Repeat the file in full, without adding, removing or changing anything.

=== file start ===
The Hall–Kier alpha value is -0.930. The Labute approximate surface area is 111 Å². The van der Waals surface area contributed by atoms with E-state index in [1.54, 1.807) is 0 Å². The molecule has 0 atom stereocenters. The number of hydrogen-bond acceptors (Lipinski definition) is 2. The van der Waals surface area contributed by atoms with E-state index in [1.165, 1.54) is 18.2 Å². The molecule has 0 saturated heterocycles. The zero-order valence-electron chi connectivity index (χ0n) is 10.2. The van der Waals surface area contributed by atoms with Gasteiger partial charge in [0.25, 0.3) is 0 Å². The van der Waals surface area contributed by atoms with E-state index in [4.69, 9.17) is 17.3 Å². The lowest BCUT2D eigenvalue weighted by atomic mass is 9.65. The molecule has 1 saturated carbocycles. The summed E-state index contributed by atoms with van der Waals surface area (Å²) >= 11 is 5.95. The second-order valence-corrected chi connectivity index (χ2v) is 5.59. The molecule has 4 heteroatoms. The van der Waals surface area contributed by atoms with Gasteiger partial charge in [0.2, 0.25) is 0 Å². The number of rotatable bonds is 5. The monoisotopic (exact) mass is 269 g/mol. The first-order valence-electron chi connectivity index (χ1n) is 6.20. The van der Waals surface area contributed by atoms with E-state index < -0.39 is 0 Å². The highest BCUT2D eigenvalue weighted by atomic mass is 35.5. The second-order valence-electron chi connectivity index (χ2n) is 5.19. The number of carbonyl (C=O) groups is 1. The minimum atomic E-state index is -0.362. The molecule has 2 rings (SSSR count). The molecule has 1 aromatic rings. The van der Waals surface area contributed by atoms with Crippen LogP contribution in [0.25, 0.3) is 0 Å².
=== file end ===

The Hall–Kier alpha value is -0.930. The Labute approximate surface area is 111 Å². The van der Waals surface area contributed by atoms with E-state index in [1.54, 1.807) is 0 Å². The molecule has 0 atom stereocenters. The number of hydrogen-bond acceptors (Lipinski definition) is 2. The van der Waals surface area contributed by atoms with E-state index in [1.165, 1.54) is 18.2 Å². The molecule has 0 saturated heterocycles. The zero-order valence-electron chi connectivity index (χ0n) is 10.2. The van der Waals surface area contributed by atoms with Gasteiger partial charge in [0.25, 0.3) is 0 Å². The van der Waals surface area contributed by atoms with E-state index in [4.69, 9.17) is 17.3 Å². The lowest BCUT2D eigenvalue weighted by atomic mass is 9.65. The molecule has 1 saturated carbocycles. The summed E-state index contributed by atoms with van der Waals surface area (Å²) >= 11 is 5.95. The second-order valence-corrected chi connectivity index (χ2v) is 5.59. The molecule has 4 heteroatoms. The van der Waals surface area contributed by atoms with Gasteiger partial charge in [0.2, 0.25) is 0 Å². The number of rotatable bonds is 5. The monoisotopic (exact) mass is 269 g/mol. The first-order valence-electron chi connectivity index (χ1n) is 6.20. The van der Waals surface area contributed by atoms with E-state index < -0.39 is 0 Å². The highest BCUT2D eigenvalue weighted by atomic mass is 35.5. The second-order valence-electron chi connectivity index (χ2n) is 5.19. The number of carbonyl (C=O) groups is 1. The minimum atomic E-state index is -0.362. The molecule has 2 rings (SSSR count). The molecule has 1 aromatic rings. The van der Waals surface area contributed by atoms with Crippen LogP contribution in [0.25, 0.3) is 0 Å².